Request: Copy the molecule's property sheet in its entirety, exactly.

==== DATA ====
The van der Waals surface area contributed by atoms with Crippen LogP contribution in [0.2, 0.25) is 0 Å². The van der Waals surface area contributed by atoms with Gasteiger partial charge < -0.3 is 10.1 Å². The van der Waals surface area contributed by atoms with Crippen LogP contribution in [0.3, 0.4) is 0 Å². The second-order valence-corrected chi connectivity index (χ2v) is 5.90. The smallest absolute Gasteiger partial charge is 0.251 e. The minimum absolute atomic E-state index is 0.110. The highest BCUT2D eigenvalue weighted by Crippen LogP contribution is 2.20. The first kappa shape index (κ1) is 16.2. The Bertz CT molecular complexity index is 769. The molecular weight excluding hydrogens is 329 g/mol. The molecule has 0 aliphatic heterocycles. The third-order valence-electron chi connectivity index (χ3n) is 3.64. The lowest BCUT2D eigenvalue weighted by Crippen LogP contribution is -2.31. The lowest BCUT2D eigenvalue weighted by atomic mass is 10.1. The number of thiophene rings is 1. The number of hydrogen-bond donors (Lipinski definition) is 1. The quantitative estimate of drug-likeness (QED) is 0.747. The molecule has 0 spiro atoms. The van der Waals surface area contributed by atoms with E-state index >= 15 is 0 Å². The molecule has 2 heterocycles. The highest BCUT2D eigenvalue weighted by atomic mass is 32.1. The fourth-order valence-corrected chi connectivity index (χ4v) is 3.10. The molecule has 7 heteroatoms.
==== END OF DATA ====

The van der Waals surface area contributed by atoms with Crippen LogP contribution in [0.2, 0.25) is 0 Å². The van der Waals surface area contributed by atoms with Gasteiger partial charge < -0.3 is 10.1 Å². The van der Waals surface area contributed by atoms with Crippen LogP contribution in [0.3, 0.4) is 0 Å². The second-order valence-corrected chi connectivity index (χ2v) is 5.90. The smallest absolute Gasteiger partial charge is 0.251 e. The minimum absolute atomic E-state index is 0.110. The highest BCUT2D eigenvalue weighted by Crippen LogP contribution is 2.20. The first kappa shape index (κ1) is 16.2. The Bertz CT molecular complexity index is 769. The molecular weight excluding hydrogens is 329 g/mol. The molecule has 0 aliphatic heterocycles. The third-order valence-electron chi connectivity index (χ3n) is 3.64. The lowest BCUT2D eigenvalue weighted by Crippen LogP contribution is -2.31. The lowest BCUT2D eigenvalue weighted by atomic mass is 10.1. The number of thiophene rings is 1. The number of hydrogen-bond donors (Lipinski definition) is 1. The quantitative estimate of drug-likeness (QED) is 0.747. The molecule has 0 spiro atoms. The van der Waals surface area contributed by atoms with E-state index >= 15 is 0 Å². The molecule has 2 heterocycles. The highest BCUT2D eigenvalue weighted by atomic mass is 32.1. The fourth-order valence-corrected chi connectivity index (χ4v) is 3.10. The molecule has 7 heteroatoms.